Shooting timelapse on your smartphone is simple, but can be very effective in creating stunning visuals. You can use the native app on your phone, but even though they are nice and simple to use, they may give you limited controls.
For instance, the iPhone native app does timelapse, but no matter how long you record for, it'll turn it into a 30-40 second video. The longer you shoot for, the more frames it'll drop to keep to that duration.
If you want more control then for iPhone you could try:
When it comes to shooting timelapses, here are some tips:
Use a Tripod
You want your shot to be static, with the only movement being what is in your frame. If you do not use a tripod, when you speed up the footage it makes the shake look even worse. Always use a tripod, even a mini tripod, rather than film hand-held.
It may seem obvious, but make sure there is enough movement happening for the timelapse to work. Traffic, crowds walking, auditoriums filling and the sun rising or setting are all good examples. If not enough movement happens in the shot, then speeding it up will not make it look any more interesting.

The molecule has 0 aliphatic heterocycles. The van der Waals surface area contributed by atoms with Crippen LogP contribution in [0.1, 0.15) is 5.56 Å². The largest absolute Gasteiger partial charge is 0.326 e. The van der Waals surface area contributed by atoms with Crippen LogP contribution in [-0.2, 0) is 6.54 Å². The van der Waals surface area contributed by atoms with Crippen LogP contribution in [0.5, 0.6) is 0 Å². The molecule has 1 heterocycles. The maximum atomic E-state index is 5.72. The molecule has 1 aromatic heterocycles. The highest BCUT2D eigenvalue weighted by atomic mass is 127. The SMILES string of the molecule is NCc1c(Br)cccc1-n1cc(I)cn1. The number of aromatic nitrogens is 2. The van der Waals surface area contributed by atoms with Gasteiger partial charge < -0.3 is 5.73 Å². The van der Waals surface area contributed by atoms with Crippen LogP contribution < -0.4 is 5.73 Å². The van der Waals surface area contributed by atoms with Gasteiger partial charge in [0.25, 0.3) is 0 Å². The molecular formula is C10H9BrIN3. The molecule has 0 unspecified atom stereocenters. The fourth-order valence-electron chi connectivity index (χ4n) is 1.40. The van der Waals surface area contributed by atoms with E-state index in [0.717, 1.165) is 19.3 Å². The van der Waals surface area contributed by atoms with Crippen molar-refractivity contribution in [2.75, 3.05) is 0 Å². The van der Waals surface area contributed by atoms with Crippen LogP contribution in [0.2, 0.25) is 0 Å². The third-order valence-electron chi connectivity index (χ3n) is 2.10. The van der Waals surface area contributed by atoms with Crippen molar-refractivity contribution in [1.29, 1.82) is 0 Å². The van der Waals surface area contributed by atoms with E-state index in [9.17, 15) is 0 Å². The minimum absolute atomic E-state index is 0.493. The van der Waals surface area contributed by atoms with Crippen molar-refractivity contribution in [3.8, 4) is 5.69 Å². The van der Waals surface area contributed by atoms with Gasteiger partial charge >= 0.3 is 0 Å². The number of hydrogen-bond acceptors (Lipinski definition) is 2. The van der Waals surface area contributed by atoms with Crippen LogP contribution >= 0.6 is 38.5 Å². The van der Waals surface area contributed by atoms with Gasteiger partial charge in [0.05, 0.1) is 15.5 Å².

When you do not have movement in the foreground, you can always use clouds to add movement. So, for example, if you were filming a building and it was very still and boring, you could shoot a timelapse. This would make the clouds in the sky whizz above the building, creating a more dynamic shot.
Lock Your Settings
Make sure you lock your focus and brightness. If you leave your phone camera in auto mode it'll keep adjusting. This will ruin your shot, especially if you're filming a sunset. As the sun goes down, the camera will brighten the shot to compensate. Instead of it slowly getting dark, the automatic mode will fight to keep the shot bright, spoiling the effect.